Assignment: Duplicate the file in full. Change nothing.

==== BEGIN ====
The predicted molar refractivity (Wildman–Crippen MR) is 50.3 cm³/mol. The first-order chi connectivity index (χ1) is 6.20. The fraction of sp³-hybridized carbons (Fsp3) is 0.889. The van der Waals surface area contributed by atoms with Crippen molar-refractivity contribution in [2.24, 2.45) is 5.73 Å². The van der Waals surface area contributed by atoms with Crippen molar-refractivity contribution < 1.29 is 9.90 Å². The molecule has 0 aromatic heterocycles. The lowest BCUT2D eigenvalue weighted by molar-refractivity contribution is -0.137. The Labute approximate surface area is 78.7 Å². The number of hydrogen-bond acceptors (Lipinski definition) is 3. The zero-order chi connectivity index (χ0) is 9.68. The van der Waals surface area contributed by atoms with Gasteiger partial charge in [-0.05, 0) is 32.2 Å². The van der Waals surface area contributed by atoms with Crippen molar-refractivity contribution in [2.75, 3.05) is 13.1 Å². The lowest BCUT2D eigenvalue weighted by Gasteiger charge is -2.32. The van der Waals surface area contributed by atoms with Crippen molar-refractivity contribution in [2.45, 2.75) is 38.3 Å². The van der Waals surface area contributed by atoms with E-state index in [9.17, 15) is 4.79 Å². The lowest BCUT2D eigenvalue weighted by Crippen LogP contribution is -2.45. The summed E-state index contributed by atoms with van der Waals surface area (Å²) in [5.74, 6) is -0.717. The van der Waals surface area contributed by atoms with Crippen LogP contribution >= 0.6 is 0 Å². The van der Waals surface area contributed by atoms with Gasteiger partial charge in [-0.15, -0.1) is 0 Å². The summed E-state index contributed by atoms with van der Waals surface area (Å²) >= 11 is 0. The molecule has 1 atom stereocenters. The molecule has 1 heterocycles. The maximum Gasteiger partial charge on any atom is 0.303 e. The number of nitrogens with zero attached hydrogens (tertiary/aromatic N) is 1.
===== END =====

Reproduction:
The predicted molar refractivity (Wildman–Crippen MR) is 50.3 cm³/mol. The first-order chi connectivity index (χ1) is 6.20. The fraction of sp³-hybridized carbons (Fsp3) is 0.889. The van der Waals surface area contributed by atoms with Crippen molar-refractivity contribution in [2.24, 2.45) is 5.73 Å². The van der Waals surface area contributed by atoms with Crippen molar-refractivity contribution < 1.29 is 9.90 Å². The molecule has 0 aromatic heterocycles. The lowest BCUT2D eigenvalue weighted by molar-refractivity contribution is -0.137. The Labute approximate surface area is 78.7 Å². The number of hydrogen-bond acceptors (Lipinski definition) is 3. The zero-order chi connectivity index (χ0) is 9.68. The van der Waals surface area contributed by atoms with Gasteiger partial charge in [-0.05, 0) is 32.2 Å². The van der Waals surface area contributed by atoms with Crippen molar-refractivity contribution in [2.75, 3.05) is 13.1 Å². The lowest BCUT2D eigenvalue weighted by Gasteiger charge is -2.32. The van der Waals surface area contributed by atoms with Crippen molar-refractivity contribution in [2.45, 2.75) is 38.3 Å². The van der Waals surface area contributed by atoms with E-state index in [9.17, 15) is 4.79 Å². The lowest BCUT2D eigenvalue weighted by Crippen LogP contribution is -2.45. The summed E-state index contributed by atoms with van der Waals surface area (Å²) in [5.74, 6) is -0.717. The van der Waals surface area contributed by atoms with Crippen LogP contribution >= 0.6 is 0 Å². The van der Waals surface area contributed by atoms with Gasteiger partial charge in [-0.15, -0.1) is 0 Å². The summed E-state index contributed by atoms with van der Waals surface area (Å²) >= 11 is 0. The molecule has 1 atom stereocenters. The molecule has 1 heterocycles. The maximum Gasteiger partial charge on any atom is 0.303 e. The number of nitrogens with zero attached hydrogens (tertiary/aromatic N) is 1.